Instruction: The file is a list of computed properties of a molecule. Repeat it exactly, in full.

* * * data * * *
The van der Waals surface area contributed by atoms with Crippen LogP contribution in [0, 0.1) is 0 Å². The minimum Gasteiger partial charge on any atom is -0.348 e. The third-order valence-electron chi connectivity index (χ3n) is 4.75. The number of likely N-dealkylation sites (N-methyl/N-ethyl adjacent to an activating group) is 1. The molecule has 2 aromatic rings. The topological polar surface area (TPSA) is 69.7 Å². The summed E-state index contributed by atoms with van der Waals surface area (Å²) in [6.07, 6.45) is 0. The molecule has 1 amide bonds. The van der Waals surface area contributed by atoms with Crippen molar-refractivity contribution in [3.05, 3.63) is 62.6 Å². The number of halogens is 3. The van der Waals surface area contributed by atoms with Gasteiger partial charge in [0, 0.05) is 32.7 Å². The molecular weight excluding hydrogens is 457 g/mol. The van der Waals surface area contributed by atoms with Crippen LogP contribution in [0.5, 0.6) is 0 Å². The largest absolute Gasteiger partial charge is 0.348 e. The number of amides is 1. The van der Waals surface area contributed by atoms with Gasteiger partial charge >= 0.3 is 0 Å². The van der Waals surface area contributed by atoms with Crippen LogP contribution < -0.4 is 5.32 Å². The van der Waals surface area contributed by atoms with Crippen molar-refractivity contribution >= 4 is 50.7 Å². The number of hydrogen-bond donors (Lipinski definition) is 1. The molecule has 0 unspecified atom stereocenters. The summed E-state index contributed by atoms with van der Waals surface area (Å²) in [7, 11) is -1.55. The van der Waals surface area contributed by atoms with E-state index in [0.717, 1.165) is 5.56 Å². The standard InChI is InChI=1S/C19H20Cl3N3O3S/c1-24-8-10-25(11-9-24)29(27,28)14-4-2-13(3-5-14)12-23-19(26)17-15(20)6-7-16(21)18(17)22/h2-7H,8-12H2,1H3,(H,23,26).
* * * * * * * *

The van der Waals surface area contributed by atoms with Crippen LogP contribution in [0, 0.1) is 0 Å². The minimum Gasteiger partial charge on any atom is -0.348 e. The third-order valence-electron chi connectivity index (χ3n) is 4.75. The number of likely N-dealkylation sites (N-methyl/N-ethyl adjacent to an activating group) is 1. The molecule has 2 aromatic rings. The topological polar surface area (TPSA) is 69.7 Å². The summed E-state index contributed by atoms with van der Waals surface area (Å²) in [6.07, 6.45) is 0. The molecule has 1 amide bonds. The van der Waals surface area contributed by atoms with Crippen molar-refractivity contribution in [3.05, 3.63) is 62.6 Å². The number of halogens is 3. The van der Waals surface area contributed by atoms with Gasteiger partial charge in [0, 0.05) is 32.7 Å². The molecular weight excluding hydrogens is 457 g/mol. The van der Waals surface area contributed by atoms with Crippen LogP contribution in [0.5, 0.6) is 0 Å². The largest absolute Gasteiger partial charge is 0.348 e. The number of amides is 1. The van der Waals surface area contributed by atoms with Gasteiger partial charge >= 0.3 is 0 Å². The van der Waals surface area contributed by atoms with Crippen LogP contribution < -0.4 is 5.32 Å². The van der Waals surface area contributed by atoms with Crippen molar-refractivity contribution >= 4 is 50.7 Å². The number of hydrogen-bond donors (Lipinski definition) is 1. The molecule has 0 unspecified atom stereocenters. The summed E-state index contributed by atoms with van der Waals surface area (Å²) in [7, 11) is -1.55. The van der Waals surface area contributed by atoms with E-state index in [0.717, 1.165) is 5.56 Å². The standard InChI is InChI=1S/C19H20Cl3N3O3S/c1-24-8-10-25(11-9-24)29(27,28)14-4-2-13(3-5-14)12-23-19(26)17-15(20)6-7-16(21)18(17)22/h2-7H,8-12H2,1H3,(H,23,26).